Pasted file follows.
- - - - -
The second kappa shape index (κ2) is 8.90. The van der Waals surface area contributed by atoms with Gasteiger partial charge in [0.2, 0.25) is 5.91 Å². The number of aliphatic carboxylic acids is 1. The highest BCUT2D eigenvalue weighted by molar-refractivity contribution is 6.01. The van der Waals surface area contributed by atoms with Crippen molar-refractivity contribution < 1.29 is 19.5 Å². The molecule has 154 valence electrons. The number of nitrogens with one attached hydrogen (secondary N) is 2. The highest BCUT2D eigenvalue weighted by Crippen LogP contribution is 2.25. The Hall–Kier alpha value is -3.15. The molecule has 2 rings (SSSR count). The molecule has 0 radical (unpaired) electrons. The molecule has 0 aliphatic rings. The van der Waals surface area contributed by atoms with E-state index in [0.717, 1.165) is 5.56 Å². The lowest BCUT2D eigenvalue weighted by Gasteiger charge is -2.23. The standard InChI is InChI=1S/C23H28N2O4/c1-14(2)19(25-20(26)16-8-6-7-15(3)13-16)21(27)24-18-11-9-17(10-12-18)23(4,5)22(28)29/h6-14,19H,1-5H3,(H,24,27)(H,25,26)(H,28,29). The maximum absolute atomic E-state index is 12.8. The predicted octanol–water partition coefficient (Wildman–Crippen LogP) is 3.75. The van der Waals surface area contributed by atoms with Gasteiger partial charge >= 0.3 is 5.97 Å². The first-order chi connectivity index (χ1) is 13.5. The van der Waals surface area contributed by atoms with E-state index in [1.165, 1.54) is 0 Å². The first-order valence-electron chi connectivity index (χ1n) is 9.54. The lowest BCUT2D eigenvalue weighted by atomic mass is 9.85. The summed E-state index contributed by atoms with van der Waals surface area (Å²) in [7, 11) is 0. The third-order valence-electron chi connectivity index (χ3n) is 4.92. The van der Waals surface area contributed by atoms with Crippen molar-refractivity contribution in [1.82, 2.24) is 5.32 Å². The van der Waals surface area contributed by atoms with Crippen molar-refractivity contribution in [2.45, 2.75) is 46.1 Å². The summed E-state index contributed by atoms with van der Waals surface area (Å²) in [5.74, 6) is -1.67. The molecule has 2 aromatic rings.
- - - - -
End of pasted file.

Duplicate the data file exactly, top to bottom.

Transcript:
The second kappa shape index (κ2) is 8.90. The van der Waals surface area contributed by atoms with Gasteiger partial charge in [0.2, 0.25) is 5.91 Å². The number of aliphatic carboxylic acids is 1. The highest BCUT2D eigenvalue weighted by molar-refractivity contribution is 6.01. The van der Waals surface area contributed by atoms with Crippen molar-refractivity contribution < 1.29 is 19.5 Å². The molecule has 154 valence electrons. The number of nitrogens with one attached hydrogen (secondary N) is 2. The highest BCUT2D eigenvalue weighted by Crippen LogP contribution is 2.25. The Hall–Kier alpha value is -3.15. The molecule has 2 rings (SSSR count). The molecule has 0 radical (unpaired) electrons. The molecule has 0 aliphatic rings. The van der Waals surface area contributed by atoms with E-state index in [0.717, 1.165) is 5.56 Å². The lowest BCUT2D eigenvalue weighted by Gasteiger charge is -2.23. The standard InChI is InChI=1S/C23H28N2O4/c1-14(2)19(25-20(26)16-8-6-7-15(3)13-16)21(27)24-18-11-9-17(10-12-18)23(4,5)22(28)29/h6-14,19H,1-5H3,(H,24,27)(H,25,26)(H,28,29). The maximum absolute atomic E-state index is 12.8. The predicted octanol–water partition coefficient (Wildman–Crippen LogP) is 3.75. The van der Waals surface area contributed by atoms with Gasteiger partial charge >= 0.3 is 5.97 Å². The first-order chi connectivity index (χ1) is 13.5. The van der Waals surface area contributed by atoms with E-state index in [1.165, 1.54) is 0 Å². The first-order valence-electron chi connectivity index (χ1n) is 9.54. The lowest BCUT2D eigenvalue weighted by atomic mass is 9.85. The summed E-state index contributed by atoms with van der Waals surface area (Å²) in [7, 11) is 0. The third-order valence-electron chi connectivity index (χ3n) is 4.92. The van der Waals surface area contributed by atoms with Crippen molar-refractivity contribution in [1.82, 2.24) is 5.32 Å². The van der Waals surface area contributed by atoms with Crippen molar-refractivity contribution in [2.45, 2.75) is 46.1 Å². The summed E-state index contributed by atoms with van der Waals surface area (Å²) in [5.74, 6) is -1.67. The molecule has 2 aromatic rings.